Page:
The first stage was a bit too easy for Giacomo Nizzolo who both prefers more climbs and a more technical finale. However, he still did pretty well to take sixth and his win in Coppa Bernocchi also showed that his form is good. This finale suits him much better and unlike in stage 1, he should have Marco Coledan – who crash in yesterday’s stage – at his disposal. On paper, Trek have one of the best trains so if they can get Nizzolo to the front in this kind of chaotic finale, the Italian should be in contention-


In stage 1, we never got the chance to see what Danny Van Poppel could do as he crashed out of contention. However, the Dutchman has been sprinting excellently in the last few weeks so he should be competitive here as he didn’t sustain any injuries. On paper, Sky have a pretty good lead-out here and so they should be able to bring their Dutchman into position. This year he has already beaten Groenewegen, Kristoff and Degenkolb so he with a bit of luck, he can win this stage.


FDJ did a very good lead-out in stage 1 but as it was the case in the Arctic Race, Arnaud Demare simply doesn’t have the speed. It will be hard for him to win a stage that is loaded with so many top sprinters. However, one must admire the progress that FDJ have made and in this stage, a good lead-out is much more important than it was in stage 1. If the faster riders are boxed in, a good train can bring Demare far in this stage.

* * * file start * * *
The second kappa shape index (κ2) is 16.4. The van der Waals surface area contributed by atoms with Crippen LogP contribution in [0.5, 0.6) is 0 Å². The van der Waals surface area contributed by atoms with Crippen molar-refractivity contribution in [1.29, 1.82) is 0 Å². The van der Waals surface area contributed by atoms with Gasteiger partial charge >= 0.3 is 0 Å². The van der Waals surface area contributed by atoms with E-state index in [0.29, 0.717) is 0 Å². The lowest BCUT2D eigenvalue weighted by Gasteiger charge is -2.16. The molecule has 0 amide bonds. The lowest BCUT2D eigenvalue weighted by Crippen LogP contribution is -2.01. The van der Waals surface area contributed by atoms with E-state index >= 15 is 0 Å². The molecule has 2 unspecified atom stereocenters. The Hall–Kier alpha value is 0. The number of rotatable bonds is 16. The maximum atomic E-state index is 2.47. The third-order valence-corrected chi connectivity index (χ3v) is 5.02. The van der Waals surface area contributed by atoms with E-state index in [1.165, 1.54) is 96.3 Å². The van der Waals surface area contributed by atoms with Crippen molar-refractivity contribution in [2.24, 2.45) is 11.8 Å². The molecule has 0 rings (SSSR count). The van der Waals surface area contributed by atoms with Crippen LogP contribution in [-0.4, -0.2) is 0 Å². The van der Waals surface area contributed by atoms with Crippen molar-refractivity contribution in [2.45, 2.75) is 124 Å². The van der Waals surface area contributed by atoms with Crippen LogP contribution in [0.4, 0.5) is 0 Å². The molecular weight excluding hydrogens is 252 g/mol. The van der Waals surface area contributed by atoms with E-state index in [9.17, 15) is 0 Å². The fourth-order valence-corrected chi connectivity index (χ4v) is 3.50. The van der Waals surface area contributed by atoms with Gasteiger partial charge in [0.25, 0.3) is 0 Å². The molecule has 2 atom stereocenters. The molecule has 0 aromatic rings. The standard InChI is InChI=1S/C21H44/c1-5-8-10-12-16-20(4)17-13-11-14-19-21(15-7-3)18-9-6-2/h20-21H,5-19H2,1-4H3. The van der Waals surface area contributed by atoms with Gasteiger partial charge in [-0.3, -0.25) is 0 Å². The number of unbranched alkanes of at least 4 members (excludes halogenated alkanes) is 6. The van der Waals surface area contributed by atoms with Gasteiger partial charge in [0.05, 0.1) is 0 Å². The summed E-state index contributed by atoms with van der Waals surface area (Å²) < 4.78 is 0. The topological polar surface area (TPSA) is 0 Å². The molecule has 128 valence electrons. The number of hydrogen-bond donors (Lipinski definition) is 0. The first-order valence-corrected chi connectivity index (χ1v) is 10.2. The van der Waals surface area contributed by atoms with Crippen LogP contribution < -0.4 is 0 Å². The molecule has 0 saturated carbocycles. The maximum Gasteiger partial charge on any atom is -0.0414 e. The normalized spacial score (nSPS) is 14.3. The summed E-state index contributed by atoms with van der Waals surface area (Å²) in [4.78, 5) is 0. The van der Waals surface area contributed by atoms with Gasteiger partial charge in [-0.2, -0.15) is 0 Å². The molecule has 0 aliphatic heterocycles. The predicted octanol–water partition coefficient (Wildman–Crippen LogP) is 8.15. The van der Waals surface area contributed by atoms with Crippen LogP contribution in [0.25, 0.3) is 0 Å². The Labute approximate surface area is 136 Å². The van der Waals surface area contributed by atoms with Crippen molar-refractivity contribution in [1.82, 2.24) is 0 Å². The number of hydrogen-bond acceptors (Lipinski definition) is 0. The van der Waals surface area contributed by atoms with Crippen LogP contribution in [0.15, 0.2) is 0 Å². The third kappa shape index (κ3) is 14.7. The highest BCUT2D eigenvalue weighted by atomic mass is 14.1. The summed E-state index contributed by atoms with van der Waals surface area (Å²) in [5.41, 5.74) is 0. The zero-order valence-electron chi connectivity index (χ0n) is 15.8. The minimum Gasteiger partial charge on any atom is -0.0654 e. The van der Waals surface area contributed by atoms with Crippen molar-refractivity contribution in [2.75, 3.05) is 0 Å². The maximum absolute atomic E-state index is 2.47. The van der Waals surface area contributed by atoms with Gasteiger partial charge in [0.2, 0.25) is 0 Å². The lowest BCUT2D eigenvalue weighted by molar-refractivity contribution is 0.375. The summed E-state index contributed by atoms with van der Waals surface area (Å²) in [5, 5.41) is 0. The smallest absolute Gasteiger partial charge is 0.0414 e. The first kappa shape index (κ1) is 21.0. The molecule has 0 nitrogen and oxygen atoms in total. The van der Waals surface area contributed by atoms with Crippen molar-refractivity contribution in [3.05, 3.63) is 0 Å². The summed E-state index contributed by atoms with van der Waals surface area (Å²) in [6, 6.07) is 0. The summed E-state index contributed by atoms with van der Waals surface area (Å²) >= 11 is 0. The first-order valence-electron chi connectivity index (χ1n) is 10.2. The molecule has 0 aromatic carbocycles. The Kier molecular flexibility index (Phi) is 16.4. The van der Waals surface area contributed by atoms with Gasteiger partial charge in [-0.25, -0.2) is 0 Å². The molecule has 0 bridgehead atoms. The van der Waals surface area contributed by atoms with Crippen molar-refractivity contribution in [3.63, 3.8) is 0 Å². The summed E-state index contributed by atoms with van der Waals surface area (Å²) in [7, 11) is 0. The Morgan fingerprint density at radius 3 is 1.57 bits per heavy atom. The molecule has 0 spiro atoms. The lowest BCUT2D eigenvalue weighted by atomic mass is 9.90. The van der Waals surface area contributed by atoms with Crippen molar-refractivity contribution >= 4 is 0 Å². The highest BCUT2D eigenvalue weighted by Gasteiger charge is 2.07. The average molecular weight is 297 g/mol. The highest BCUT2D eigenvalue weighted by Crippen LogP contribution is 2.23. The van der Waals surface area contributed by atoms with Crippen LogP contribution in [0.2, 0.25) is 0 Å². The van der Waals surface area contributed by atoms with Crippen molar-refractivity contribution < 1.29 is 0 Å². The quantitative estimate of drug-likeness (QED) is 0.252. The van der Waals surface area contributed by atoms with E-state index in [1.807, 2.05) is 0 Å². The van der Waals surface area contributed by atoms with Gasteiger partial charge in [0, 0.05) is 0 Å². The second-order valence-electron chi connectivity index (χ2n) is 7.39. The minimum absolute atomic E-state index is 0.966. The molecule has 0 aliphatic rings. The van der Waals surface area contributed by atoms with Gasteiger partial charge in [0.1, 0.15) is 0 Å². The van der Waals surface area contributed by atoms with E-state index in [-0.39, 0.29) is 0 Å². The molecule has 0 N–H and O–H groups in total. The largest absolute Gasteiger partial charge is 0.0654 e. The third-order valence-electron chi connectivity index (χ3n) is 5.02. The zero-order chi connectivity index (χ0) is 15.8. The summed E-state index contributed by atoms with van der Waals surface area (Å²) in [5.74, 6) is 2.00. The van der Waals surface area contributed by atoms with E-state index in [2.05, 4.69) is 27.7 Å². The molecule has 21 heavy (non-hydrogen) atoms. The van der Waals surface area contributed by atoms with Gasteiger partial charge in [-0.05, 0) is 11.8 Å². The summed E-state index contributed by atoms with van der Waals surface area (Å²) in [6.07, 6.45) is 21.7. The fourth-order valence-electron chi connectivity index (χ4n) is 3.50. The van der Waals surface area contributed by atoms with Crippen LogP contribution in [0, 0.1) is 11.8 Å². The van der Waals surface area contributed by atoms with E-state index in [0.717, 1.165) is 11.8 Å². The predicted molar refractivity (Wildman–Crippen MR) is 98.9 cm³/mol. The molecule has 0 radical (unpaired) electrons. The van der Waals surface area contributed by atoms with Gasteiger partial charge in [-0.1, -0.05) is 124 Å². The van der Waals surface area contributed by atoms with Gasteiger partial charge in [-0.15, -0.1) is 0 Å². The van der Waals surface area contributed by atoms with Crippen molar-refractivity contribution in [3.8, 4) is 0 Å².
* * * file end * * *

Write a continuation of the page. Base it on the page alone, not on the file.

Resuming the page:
Finally, Peter Sagan deserves a mention. The Slovakian is not fast enough to win these real power sprints but he is a master when it comes to positioning. Hence, he finishes in the top 3 in almost every singly sprint and he is likely to do so again tomorrow. The more technical finale suits him even better but he will probably have his eyes more on a safe top 3 spot and valuable bonus seconds than trying to take what is always going to be an unlikely win.


Wouter Wippert, Edvald Boasson Hagen, Sacha Modolo, Andrea Guardini, Jonas Van Genehcten, Gediminas Bagdonas, Bert Van Lerberghe, Amaury Capiot, Roy Jans and Raymond Kreder are all likely to mix it up in the sprint but it will be a surprise if they manage to win the stage.


CyclingQuotes’ stage winner pick: Marcel Kittel

Other winner candidates: André Greipel, Nacer Bouhanni

Outsiders: Alexander Kristoff, Dylan Groenewegen, Caleb Ewan

Jokers: John Degenkolb, Giazomo Nizzolo, Danny Van Poppel, Arnaud Demare, Peter Sagan